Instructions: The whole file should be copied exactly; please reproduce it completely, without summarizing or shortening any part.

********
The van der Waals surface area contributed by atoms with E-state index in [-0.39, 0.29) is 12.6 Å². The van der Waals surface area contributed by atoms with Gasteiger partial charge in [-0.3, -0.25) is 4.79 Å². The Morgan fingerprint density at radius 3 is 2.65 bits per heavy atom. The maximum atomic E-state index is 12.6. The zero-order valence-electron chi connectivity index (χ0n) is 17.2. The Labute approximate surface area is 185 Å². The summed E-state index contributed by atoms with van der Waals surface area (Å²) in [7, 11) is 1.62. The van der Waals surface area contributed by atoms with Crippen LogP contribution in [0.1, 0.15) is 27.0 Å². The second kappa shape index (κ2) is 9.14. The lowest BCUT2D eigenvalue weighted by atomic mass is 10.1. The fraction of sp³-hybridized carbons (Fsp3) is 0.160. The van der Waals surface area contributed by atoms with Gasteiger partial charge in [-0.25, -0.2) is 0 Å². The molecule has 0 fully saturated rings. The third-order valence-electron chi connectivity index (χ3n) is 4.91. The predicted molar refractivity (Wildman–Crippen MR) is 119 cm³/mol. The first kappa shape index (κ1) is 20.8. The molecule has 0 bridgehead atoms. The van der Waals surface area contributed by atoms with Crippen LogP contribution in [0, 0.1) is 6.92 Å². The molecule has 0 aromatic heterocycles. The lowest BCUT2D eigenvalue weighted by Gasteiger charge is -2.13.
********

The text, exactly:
The van der Waals surface area contributed by atoms with E-state index in [-0.39, 0.29) is 12.6 Å². The van der Waals surface area contributed by atoms with Gasteiger partial charge in [-0.3, -0.25) is 4.79 Å². The Morgan fingerprint density at radius 3 is 2.65 bits per heavy atom. The maximum atomic E-state index is 12.6. The zero-order valence-electron chi connectivity index (χ0n) is 17.2. The Labute approximate surface area is 185 Å². The summed E-state index contributed by atoms with van der Waals surface area (Å²) in [7, 11) is 1.62. The van der Waals surface area contributed by atoms with Crippen LogP contribution in [0.1, 0.15) is 27.0 Å². The second kappa shape index (κ2) is 9.14. The lowest BCUT2D eigenvalue weighted by atomic mass is 10.1. The fraction of sp³-hybridized carbons (Fsp3) is 0.160. The van der Waals surface area contributed by atoms with Gasteiger partial charge in [-0.25, -0.2) is 0 Å². The molecule has 0 fully saturated rings. The third-order valence-electron chi connectivity index (χ3n) is 4.91. The predicted molar refractivity (Wildman–Crippen MR) is 119 cm³/mol. The first kappa shape index (κ1) is 20.8. The molecule has 0 bridgehead atoms. The van der Waals surface area contributed by atoms with Crippen LogP contribution in [0, 0.1) is 6.92 Å². The molecule has 0 aromatic heterocycles. The lowest BCUT2D eigenvalue weighted by Gasteiger charge is -2.13.